There is not much time left in the Nevada Legislature's calendar and there is a lot left to get done, including the complicated task of changing the funding formula for schools.
Besides the work on policy, Carson City is still dealing with the fall out from two recent departures.
Within the last month, two top Democratic lawmakers are gone, one after admitting guilt to using campaign funds for personal use. Another quit amid allegations of sexual harassment.
Gov. Steve Sisolak reacted to both of those departures when he spoke to KNPR's State of Nevada Thursday morning.
"I'm obviously very, very disappointed in the Kelvin situation," Sisolak said of the departure of State Senator Kelvin Atkinson, who admitted misusing campaign funds. "People trust that when they make campaign contributions and they like folks that they're going to act appropriately and money is going to spent appropriately and when that doesn't happen I think it's a black eye not only for the former senator and all people in Carson City but the entire process and that's really disappointing."
"As it relates to Mr. Sprinkle, it's disgusting," the governor said in regards to former Assemblyman Michael Sprinkle who resigned after allegations of sexual harassment surfaced, "People should be able to work in an environment that is free from sexual harassment and that's very, very offensive."
Sisolak said the one good thing about the situation with Sprinkle is that the system worked and people were able to come forward with their stories, be heard and have action taken.
There is a bill making its way through the Legislature that hopes to address campaign finances. Sisolak said he is watching the bill's progress and will make a decision on it when it reaches his desk.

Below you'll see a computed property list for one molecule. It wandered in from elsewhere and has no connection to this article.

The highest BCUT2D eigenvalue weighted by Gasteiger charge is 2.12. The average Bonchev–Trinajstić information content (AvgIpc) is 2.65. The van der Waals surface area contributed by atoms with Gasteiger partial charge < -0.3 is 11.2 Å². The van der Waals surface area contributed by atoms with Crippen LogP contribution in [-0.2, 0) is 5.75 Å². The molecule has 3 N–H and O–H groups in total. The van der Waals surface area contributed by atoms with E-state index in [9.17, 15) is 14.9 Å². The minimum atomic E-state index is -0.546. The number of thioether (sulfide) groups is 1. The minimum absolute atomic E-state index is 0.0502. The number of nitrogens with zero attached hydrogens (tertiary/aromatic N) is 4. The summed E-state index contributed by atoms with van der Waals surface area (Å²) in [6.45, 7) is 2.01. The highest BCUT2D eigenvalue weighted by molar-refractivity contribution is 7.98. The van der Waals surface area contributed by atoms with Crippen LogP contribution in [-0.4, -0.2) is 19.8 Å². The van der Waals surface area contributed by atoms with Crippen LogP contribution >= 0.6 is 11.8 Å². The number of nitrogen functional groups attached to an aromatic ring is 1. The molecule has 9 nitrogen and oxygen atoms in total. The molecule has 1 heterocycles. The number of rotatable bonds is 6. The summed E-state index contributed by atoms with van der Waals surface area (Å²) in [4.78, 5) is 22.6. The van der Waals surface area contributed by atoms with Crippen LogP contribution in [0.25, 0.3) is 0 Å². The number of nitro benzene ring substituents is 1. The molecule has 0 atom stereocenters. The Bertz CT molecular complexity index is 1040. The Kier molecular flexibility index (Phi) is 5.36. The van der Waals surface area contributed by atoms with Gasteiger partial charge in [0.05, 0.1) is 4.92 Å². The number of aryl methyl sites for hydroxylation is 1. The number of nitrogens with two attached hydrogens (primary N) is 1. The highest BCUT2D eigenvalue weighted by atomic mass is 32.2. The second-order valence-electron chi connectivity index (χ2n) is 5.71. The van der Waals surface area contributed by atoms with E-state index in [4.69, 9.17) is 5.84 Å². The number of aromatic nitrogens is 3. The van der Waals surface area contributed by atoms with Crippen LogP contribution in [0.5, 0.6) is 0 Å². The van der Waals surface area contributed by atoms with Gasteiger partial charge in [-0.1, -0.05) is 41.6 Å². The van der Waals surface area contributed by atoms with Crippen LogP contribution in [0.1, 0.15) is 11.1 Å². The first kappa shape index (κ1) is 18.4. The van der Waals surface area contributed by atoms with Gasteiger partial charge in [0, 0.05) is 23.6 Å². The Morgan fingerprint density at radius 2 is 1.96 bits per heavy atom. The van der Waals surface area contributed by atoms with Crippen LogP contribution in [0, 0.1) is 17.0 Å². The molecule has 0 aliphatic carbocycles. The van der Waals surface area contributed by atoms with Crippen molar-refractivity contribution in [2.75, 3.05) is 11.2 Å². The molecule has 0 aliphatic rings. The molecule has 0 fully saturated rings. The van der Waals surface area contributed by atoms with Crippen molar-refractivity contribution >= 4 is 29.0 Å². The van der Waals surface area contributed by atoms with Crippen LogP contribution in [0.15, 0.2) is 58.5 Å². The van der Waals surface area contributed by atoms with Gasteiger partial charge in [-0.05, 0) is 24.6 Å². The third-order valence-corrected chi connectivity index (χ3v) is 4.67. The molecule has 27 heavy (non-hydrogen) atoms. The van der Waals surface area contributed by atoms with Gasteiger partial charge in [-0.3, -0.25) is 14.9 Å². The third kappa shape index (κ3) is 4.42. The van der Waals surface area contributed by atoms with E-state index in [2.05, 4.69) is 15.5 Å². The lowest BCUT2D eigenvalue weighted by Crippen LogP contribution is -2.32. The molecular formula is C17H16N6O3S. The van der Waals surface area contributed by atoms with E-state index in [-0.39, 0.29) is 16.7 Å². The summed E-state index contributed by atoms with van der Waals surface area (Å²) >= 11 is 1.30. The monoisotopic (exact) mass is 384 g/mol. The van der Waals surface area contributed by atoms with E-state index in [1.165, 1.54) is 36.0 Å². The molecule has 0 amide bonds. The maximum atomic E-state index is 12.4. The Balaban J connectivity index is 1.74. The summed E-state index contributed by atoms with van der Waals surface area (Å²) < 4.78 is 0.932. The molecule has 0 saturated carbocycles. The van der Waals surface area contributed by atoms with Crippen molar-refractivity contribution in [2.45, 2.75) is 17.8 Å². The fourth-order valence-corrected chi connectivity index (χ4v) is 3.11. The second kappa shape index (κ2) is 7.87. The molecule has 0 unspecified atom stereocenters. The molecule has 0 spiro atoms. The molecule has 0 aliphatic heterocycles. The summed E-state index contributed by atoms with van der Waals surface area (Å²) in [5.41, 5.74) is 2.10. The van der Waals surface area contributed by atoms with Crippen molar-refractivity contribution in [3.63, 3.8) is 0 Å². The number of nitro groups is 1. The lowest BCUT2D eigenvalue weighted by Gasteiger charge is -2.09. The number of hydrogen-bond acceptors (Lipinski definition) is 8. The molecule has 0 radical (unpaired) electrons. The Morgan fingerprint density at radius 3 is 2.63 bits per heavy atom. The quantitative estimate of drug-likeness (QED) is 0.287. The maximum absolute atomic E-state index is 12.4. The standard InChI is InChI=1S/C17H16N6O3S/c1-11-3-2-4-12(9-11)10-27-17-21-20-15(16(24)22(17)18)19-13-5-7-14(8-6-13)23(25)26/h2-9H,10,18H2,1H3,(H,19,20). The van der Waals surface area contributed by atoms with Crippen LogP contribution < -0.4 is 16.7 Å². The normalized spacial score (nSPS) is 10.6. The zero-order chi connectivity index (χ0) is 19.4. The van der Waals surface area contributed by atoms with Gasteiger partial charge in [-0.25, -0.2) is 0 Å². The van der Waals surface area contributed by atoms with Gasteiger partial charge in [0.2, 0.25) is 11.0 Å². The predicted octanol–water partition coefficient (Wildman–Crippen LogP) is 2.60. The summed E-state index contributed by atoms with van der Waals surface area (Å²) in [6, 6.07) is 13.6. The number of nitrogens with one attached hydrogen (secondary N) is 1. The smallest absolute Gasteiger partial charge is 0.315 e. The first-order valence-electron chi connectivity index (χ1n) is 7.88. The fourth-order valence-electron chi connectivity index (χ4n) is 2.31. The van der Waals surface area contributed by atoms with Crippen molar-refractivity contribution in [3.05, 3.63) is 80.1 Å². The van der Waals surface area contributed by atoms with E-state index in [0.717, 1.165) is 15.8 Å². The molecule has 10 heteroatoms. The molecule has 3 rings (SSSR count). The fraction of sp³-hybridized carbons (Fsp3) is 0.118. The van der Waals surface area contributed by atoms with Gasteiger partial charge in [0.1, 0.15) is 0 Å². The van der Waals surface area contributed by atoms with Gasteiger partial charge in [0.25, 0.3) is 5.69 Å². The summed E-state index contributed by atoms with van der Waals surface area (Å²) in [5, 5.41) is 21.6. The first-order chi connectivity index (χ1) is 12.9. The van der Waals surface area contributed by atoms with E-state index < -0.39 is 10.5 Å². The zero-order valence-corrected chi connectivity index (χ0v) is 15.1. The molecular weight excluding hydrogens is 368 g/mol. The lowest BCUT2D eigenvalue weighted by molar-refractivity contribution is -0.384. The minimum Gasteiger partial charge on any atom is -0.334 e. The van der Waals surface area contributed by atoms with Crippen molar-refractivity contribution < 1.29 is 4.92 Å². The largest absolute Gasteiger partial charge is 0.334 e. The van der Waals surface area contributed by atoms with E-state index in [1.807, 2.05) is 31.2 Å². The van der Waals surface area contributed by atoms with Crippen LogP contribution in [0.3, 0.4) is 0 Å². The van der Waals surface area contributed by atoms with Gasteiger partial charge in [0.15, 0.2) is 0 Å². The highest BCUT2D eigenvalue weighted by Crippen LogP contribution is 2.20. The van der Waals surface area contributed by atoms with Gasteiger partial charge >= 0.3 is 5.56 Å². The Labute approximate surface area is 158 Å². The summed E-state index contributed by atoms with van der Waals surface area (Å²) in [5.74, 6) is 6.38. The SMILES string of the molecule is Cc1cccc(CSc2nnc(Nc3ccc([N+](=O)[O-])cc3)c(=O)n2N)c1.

The governor believes there needs to be more clarity about what is allowed and what isn't allowed when it comes to spending campaign money.
"Maybe a reclassification of some of these expense categories and make it clear that you can't take trips and pay for them with campaign money when you're taking your family on vacation," he said.
Sisolak said that a lot of these questions are common sense but there will always be people who go too far.
EDUCATION FUNDING FORMULA
Sisolak campaigned on the need to change the education funding formula, which has not been changed since the 60s.
Currently, the funding for school is based on location, not on the needs of the student. However, changing that formula is complicated. In fact, the governor said it was a lot more complicated than he even realized.
"It's important for me that the funding follow the student not follow the school," he said, "At the same time, there needs to be accountability for the money that we're putting into these schools."
In his budget, Sisolak added money for raises for teachers and he hopes to increase the school supply reimbursement for teachers from $100 to $180.
He said the price of education has gone up and so have the needs of students. When the funding formula was first created, there weren't has many students in the state, there weren't as many students who needed English language help and the need for special education wasn't there.
"Things have changed and we need to change with it," he said.
He is hopeful that lawmakers will make progress on the funding formula this legislative session.
With the growth in the state, especially in the Reno-Sparks area the price of homes and rent has skyrocketed.
Southern Nevada is also struggling with affordable housing.
Governor Sisolak said lawmakers have passed funding for tax credits for developers who build affordable housing.
"Hopefully, that will be a start," he said, "Will it be enough - no. But we need to do something. It is sad that this is the first generation, I believe, that isn't going to have the dream of homeownership if we don't do something about it."
Gov. Steve Sisolak
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